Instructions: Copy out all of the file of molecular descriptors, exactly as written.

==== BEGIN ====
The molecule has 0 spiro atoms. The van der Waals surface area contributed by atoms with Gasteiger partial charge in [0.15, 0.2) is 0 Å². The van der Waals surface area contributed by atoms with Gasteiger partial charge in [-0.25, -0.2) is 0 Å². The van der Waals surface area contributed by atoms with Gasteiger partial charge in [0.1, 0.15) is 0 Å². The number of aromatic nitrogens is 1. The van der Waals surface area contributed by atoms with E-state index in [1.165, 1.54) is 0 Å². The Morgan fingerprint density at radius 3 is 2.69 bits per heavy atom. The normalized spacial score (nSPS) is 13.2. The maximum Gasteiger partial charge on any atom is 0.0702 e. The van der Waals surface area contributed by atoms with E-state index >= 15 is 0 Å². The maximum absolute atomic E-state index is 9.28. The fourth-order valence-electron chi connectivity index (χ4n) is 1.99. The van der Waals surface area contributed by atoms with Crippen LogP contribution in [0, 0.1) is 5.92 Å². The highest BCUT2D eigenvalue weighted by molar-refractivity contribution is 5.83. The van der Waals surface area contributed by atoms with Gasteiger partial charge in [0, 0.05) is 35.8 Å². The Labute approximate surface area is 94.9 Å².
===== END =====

The molecule has 0 spiro atoms. The van der Waals surface area contributed by atoms with Gasteiger partial charge in [0.15, 0.2) is 0 Å². The van der Waals surface area contributed by atoms with Gasteiger partial charge in [-0.25, -0.2) is 0 Å². The van der Waals surface area contributed by atoms with Gasteiger partial charge in [0.1, 0.15) is 0 Å². The number of aromatic nitrogens is 1. The van der Waals surface area contributed by atoms with E-state index in [1.165, 1.54) is 0 Å². The Morgan fingerprint density at radius 3 is 2.69 bits per heavy atom. The normalized spacial score (nSPS) is 13.2. The maximum Gasteiger partial charge on any atom is 0.0702 e. The van der Waals surface area contributed by atoms with E-state index >= 15 is 0 Å². The maximum absolute atomic E-state index is 9.28. The fourth-order valence-electron chi connectivity index (χ4n) is 1.99. The van der Waals surface area contributed by atoms with Crippen LogP contribution in [0, 0.1) is 5.92 Å². The highest BCUT2D eigenvalue weighted by molar-refractivity contribution is 5.83. The van der Waals surface area contributed by atoms with Gasteiger partial charge in [0, 0.05) is 35.8 Å². The Labute approximate surface area is 94.9 Å².